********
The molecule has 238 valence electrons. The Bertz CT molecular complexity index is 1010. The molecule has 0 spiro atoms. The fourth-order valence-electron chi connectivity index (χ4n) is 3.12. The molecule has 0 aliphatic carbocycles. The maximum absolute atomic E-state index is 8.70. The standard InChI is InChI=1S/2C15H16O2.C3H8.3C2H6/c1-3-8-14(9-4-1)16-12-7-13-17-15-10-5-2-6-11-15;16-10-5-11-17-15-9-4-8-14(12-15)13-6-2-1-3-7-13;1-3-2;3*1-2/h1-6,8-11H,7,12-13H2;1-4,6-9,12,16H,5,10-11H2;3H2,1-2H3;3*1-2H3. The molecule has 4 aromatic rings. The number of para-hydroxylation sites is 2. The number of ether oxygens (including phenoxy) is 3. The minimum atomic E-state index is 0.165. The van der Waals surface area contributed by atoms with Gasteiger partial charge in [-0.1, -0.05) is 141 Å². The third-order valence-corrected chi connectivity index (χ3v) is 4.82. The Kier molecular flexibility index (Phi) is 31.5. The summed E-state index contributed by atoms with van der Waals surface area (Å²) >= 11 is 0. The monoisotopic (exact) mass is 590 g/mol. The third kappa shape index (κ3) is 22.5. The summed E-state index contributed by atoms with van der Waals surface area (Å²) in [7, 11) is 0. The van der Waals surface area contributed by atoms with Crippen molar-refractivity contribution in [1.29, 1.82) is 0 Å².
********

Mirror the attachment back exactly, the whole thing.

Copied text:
The molecule has 238 valence electrons. The Bertz CT molecular complexity index is 1010. The molecule has 0 spiro atoms. The fourth-order valence-electron chi connectivity index (χ4n) is 3.12. The molecule has 0 aliphatic carbocycles. The maximum absolute atomic E-state index is 8.70. The standard InChI is InChI=1S/2C15H16O2.C3H8.3C2H6/c1-3-8-14(9-4-1)16-12-7-13-17-15-10-5-2-6-11-15;16-10-5-11-17-15-9-4-8-14(12-15)13-6-2-1-3-7-13;1-3-2;3*1-2/h1-6,8-11H,7,12-13H2;1-4,6-9,12,16H,5,10-11H2;3H2,1-2H3;3*1-2H3. The molecule has 4 aromatic rings. The number of para-hydroxylation sites is 2. The number of ether oxygens (including phenoxy) is 3. The minimum atomic E-state index is 0.165. The van der Waals surface area contributed by atoms with Gasteiger partial charge in [-0.1, -0.05) is 141 Å². The third-order valence-corrected chi connectivity index (χ3v) is 4.82. The Kier molecular flexibility index (Phi) is 31.5. The summed E-state index contributed by atoms with van der Waals surface area (Å²) >= 11 is 0. The monoisotopic (exact) mass is 590 g/mol. The third kappa shape index (κ3) is 22.5. The summed E-state index contributed by atoms with van der Waals surface area (Å²) in [7, 11) is 0. The van der Waals surface area contributed by atoms with Crippen molar-refractivity contribution in [1.29, 1.82) is 0 Å².